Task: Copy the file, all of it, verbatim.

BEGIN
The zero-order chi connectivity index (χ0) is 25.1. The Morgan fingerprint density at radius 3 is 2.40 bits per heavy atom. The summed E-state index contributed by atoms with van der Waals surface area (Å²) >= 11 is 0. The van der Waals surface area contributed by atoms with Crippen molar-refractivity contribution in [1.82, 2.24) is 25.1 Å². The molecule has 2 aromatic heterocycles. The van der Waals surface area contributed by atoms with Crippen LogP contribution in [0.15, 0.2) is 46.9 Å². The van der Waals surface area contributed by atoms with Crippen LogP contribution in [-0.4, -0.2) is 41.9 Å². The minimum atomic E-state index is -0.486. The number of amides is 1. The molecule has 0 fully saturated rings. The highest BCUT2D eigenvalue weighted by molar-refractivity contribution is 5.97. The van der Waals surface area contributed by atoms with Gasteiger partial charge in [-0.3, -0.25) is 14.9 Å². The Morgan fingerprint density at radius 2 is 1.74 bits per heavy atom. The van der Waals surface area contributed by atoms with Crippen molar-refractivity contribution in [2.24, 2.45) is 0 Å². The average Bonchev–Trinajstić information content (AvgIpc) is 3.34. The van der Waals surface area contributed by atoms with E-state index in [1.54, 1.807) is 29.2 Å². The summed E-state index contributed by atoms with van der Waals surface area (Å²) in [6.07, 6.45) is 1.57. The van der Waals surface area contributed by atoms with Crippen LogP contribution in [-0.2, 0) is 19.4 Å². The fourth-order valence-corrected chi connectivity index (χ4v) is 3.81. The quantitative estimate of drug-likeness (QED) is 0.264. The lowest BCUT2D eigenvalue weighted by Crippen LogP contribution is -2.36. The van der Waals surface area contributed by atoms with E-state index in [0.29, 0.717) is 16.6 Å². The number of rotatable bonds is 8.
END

The zero-order chi connectivity index (χ0) is 25.1. The Morgan fingerprint density at radius 3 is 2.40 bits per heavy atom. The summed E-state index contributed by atoms with van der Waals surface area (Å²) >= 11 is 0. The van der Waals surface area contributed by atoms with Crippen molar-refractivity contribution in [1.82, 2.24) is 25.1 Å². The molecule has 2 aromatic heterocycles. The van der Waals surface area contributed by atoms with Crippen LogP contribution in [0.15, 0.2) is 46.9 Å². The van der Waals surface area contributed by atoms with Crippen LogP contribution in [-0.4, -0.2) is 41.9 Å². The minimum atomic E-state index is -0.486. The number of amides is 1. The molecule has 0 fully saturated rings. The highest BCUT2D eigenvalue weighted by molar-refractivity contribution is 5.97. The van der Waals surface area contributed by atoms with Gasteiger partial charge in [-0.3, -0.25) is 14.9 Å². The Morgan fingerprint density at radius 2 is 1.74 bits per heavy atom. The van der Waals surface area contributed by atoms with Crippen molar-refractivity contribution in [2.24, 2.45) is 0 Å². The average Bonchev–Trinajstić information content (AvgIpc) is 3.34. The van der Waals surface area contributed by atoms with E-state index in [1.54, 1.807) is 29.2 Å². The summed E-state index contributed by atoms with van der Waals surface area (Å²) in [6.07, 6.45) is 1.57. The van der Waals surface area contributed by atoms with Crippen LogP contribution in [-0.2, 0) is 19.4 Å². The fourth-order valence-corrected chi connectivity index (χ4v) is 3.81. The quantitative estimate of drug-likeness (QED) is 0.264. The lowest BCUT2D eigenvalue weighted by Crippen LogP contribution is -2.36. The van der Waals surface area contributed by atoms with E-state index in [0.29, 0.717) is 16.6 Å². The number of rotatable bonds is 8.